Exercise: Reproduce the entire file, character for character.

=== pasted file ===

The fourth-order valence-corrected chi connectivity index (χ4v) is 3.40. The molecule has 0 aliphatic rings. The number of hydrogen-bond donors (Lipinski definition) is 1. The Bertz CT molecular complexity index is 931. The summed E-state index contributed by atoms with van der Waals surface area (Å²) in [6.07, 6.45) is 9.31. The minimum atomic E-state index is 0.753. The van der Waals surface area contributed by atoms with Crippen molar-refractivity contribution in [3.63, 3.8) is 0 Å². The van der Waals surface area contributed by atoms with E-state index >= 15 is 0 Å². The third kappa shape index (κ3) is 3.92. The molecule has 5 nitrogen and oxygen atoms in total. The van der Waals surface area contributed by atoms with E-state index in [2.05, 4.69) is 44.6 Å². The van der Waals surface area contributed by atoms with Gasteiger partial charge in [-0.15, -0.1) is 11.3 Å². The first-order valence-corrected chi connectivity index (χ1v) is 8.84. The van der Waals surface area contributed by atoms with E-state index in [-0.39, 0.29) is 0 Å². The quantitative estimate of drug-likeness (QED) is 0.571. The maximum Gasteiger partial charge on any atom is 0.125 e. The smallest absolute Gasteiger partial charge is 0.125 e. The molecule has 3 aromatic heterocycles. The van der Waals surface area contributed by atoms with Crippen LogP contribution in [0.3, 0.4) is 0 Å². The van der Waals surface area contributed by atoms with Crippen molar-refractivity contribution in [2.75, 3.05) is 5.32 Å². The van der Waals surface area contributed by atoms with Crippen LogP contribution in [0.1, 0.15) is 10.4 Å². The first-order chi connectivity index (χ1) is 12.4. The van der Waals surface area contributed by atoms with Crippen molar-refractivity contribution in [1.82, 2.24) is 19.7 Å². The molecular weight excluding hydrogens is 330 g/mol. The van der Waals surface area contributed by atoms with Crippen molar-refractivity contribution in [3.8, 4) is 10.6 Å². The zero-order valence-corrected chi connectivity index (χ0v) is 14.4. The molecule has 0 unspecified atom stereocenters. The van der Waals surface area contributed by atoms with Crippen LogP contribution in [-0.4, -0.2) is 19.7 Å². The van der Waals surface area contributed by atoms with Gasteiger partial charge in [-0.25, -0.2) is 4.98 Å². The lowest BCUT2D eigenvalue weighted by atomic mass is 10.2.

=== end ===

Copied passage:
The fourth-order valence-corrected chi connectivity index (χ4v) is 3.40. The molecule has 0 aliphatic rings. The number of hydrogen-bond donors (Lipinski definition) is 1. The Bertz CT molecular complexity index is 931. The summed E-state index contributed by atoms with van der Waals surface area (Å²) in [6.07, 6.45) is 9.31. The minimum atomic E-state index is 0.753. The van der Waals surface area contributed by atoms with Crippen molar-refractivity contribution in [3.63, 3.8) is 0 Å². The van der Waals surface area contributed by atoms with E-state index >= 15 is 0 Å². The third kappa shape index (κ3) is 3.92. The molecule has 5 nitrogen and oxygen atoms in total. The van der Waals surface area contributed by atoms with E-state index in [2.05, 4.69) is 44.6 Å². The van der Waals surface area contributed by atoms with Gasteiger partial charge in [-0.15, -0.1) is 11.3 Å². The first-order valence-corrected chi connectivity index (χ1v) is 8.84. The van der Waals surface area contributed by atoms with E-state index in [-0.39, 0.29) is 0 Å². The quantitative estimate of drug-likeness (QED) is 0.571. The maximum Gasteiger partial charge on any atom is 0.125 e. The smallest absolute Gasteiger partial charge is 0.125 e. The molecule has 3 aromatic heterocycles. The van der Waals surface area contributed by atoms with Crippen LogP contribution in [0.3, 0.4) is 0 Å². The van der Waals surface area contributed by atoms with Crippen molar-refractivity contribution in [2.75, 3.05) is 5.32 Å². The van der Waals surface area contributed by atoms with Crippen LogP contribution in [0.1, 0.15) is 10.4 Å². The first-order chi connectivity index (χ1) is 12.4. The van der Waals surface area contributed by atoms with Crippen molar-refractivity contribution in [1.82, 2.24) is 19.7 Å². The molecular weight excluding hydrogens is 330 g/mol. The van der Waals surface area contributed by atoms with Crippen molar-refractivity contribution in [3.8, 4) is 10.6 Å². The zero-order valence-corrected chi connectivity index (χ0v) is 14.4. The molecule has 0 unspecified atom stereocenters. The van der Waals surface area contributed by atoms with Crippen LogP contribution in [-0.4, -0.2) is 19.7 Å². The van der Waals surface area contributed by atoms with Gasteiger partial charge in [-0.25, -0.2) is 4.98 Å². The lowest BCUT2D eigenvalue weighted by atomic mass is 10.2.